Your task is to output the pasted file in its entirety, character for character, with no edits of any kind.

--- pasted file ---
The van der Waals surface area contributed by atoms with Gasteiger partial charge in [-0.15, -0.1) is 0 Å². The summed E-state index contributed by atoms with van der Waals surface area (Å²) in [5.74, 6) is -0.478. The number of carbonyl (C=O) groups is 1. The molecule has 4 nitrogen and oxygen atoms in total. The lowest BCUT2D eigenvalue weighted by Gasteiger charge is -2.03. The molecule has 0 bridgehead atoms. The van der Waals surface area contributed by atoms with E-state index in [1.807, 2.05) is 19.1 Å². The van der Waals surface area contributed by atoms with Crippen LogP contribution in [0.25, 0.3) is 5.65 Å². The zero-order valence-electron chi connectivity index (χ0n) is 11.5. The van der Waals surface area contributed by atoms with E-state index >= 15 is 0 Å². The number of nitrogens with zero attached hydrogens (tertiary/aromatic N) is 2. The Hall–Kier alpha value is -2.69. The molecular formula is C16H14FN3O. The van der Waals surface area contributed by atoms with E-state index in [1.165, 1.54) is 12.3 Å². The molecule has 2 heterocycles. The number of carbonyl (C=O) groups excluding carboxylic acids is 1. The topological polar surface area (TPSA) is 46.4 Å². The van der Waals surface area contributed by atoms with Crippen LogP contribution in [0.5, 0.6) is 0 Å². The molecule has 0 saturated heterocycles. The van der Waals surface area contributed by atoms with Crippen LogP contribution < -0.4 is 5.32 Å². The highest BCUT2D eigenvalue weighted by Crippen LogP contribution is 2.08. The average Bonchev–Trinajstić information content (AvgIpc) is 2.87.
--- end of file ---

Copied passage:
The van der Waals surface area contributed by atoms with Gasteiger partial charge in [-0.15, -0.1) is 0 Å². The summed E-state index contributed by atoms with van der Waals surface area (Å²) in [5.74, 6) is -0.478. The number of carbonyl (C=O) groups is 1. The molecule has 4 nitrogen and oxygen atoms in total. The lowest BCUT2D eigenvalue weighted by Gasteiger charge is -2.03. The molecule has 0 bridgehead atoms. The van der Waals surface area contributed by atoms with E-state index in [1.807, 2.05) is 19.1 Å². The van der Waals surface area contributed by atoms with Crippen LogP contribution in [0.25, 0.3) is 5.65 Å². The zero-order valence-electron chi connectivity index (χ0n) is 11.5. The van der Waals surface area contributed by atoms with E-state index >= 15 is 0 Å². The number of nitrogens with zero attached hydrogens (tertiary/aromatic N) is 2. The Hall–Kier alpha value is -2.69. The molecular formula is C16H14FN3O. The van der Waals surface area contributed by atoms with E-state index in [1.165, 1.54) is 12.3 Å². The molecule has 2 heterocycles. The number of carbonyl (C=O) groups excluding carboxylic acids is 1. The topological polar surface area (TPSA) is 46.4 Å². The van der Waals surface area contributed by atoms with Crippen LogP contribution in [0.5, 0.6) is 0 Å². The molecule has 0 saturated heterocycles. The van der Waals surface area contributed by atoms with Crippen LogP contribution < -0.4 is 5.32 Å². The highest BCUT2D eigenvalue weighted by Crippen LogP contribution is 2.08. The average Bonchev–Trinajstić information content (AvgIpc) is 2.87.